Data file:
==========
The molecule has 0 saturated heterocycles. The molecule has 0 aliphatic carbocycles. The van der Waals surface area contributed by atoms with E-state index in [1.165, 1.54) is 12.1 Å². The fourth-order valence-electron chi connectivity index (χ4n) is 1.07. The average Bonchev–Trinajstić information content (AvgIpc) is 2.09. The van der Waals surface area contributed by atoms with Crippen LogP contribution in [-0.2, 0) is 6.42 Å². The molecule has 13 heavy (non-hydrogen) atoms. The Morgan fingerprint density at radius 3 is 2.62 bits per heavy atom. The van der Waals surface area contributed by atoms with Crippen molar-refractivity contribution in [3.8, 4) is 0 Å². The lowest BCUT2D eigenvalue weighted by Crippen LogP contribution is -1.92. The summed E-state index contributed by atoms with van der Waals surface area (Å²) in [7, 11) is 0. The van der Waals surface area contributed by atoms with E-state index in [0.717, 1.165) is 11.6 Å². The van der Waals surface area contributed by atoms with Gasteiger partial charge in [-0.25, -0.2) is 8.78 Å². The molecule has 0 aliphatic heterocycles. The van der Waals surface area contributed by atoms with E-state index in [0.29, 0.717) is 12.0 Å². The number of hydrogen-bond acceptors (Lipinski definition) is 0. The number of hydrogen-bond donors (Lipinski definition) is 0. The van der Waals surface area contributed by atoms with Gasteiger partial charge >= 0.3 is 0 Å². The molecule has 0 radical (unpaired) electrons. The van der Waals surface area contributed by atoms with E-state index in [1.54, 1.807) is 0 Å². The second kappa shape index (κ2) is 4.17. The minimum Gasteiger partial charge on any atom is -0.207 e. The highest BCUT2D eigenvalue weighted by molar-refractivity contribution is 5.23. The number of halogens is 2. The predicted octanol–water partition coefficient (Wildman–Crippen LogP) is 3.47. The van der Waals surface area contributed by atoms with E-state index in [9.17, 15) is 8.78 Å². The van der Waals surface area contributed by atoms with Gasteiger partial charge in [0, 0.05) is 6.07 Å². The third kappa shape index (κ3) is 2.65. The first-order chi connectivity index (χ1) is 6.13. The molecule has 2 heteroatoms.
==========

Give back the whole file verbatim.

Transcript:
The molecule has 0 saturated heterocycles. The molecule has 0 aliphatic carbocycles. The van der Waals surface area contributed by atoms with E-state index in [1.165, 1.54) is 12.1 Å². The fourth-order valence-electron chi connectivity index (χ4n) is 1.07. The average Bonchev–Trinajstić information content (AvgIpc) is 2.09. The van der Waals surface area contributed by atoms with Crippen LogP contribution in [-0.2, 0) is 6.42 Å². The molecule has 13 heavy (non-hydrogen) atoms. The Morgan fingerprint density at radius 3 is 2.62 bits per heavy atom. The van der Waals surface area contributed by atoms with Crippen molar-refractivity contribution in [3.8, 4) is 0 Å². The lowest BCUT2D eigenvalue weighted by Crippen LogP contribution is -1.92. The summed E-state index contributed by atoms with van der Waals surface area (Å²) in [7, 11) is 0. The van der Waals surface area contributed by atoms with E-state index in [0.717, 1.165) is 11.6 Å². The van der Waals surface area contributed by atoms with Gasteiger partial charge in [-0.25, -0.2) is 8.78 Å². The molecule has 0 aliphatic heterocycles. The van der Waals surface area contributed by atoms with E-state index in [0.29, 0.717) is 12.0 Å². The number of hydrogen-bond acceptors (Lipinski definition) is 0. The number of hydrogen-bond donors (Lipinski definition) is 0. The van der Waals surface area contributed by atoms with Gasteiger partial charge >= 0.3 is 0 Å². The molecule has 0 radical (unpaired) electrons. The van der Waals surface area contributed by atoms with E-state index in [1.54, 1.807) is 0 Å². The second kappa shape index (κ2) is 4.17. The minimum Gasteiger partial charge on any atom is -0.207 e. The highest BCUT2D eigenvalue weighted by molar-refractivity contribution is 5.23. The number of halogens is 2. The predicted octanol–water partition coefficient (Wildman–Crippen LogP) is 3.47. The van der Waals surface area contributed by atoms with E-state index in [9.17, 15) is 8.78 Å². The van der Waals surface area contributed by atoms with Gasteiger partial charge in [0, 0.05) is 6.07 Å². The third kappa shape index (κ3) is 2.65. The first-order chi connectivity index (χ1) is 6.13. The molecule has 2 heteroatoms.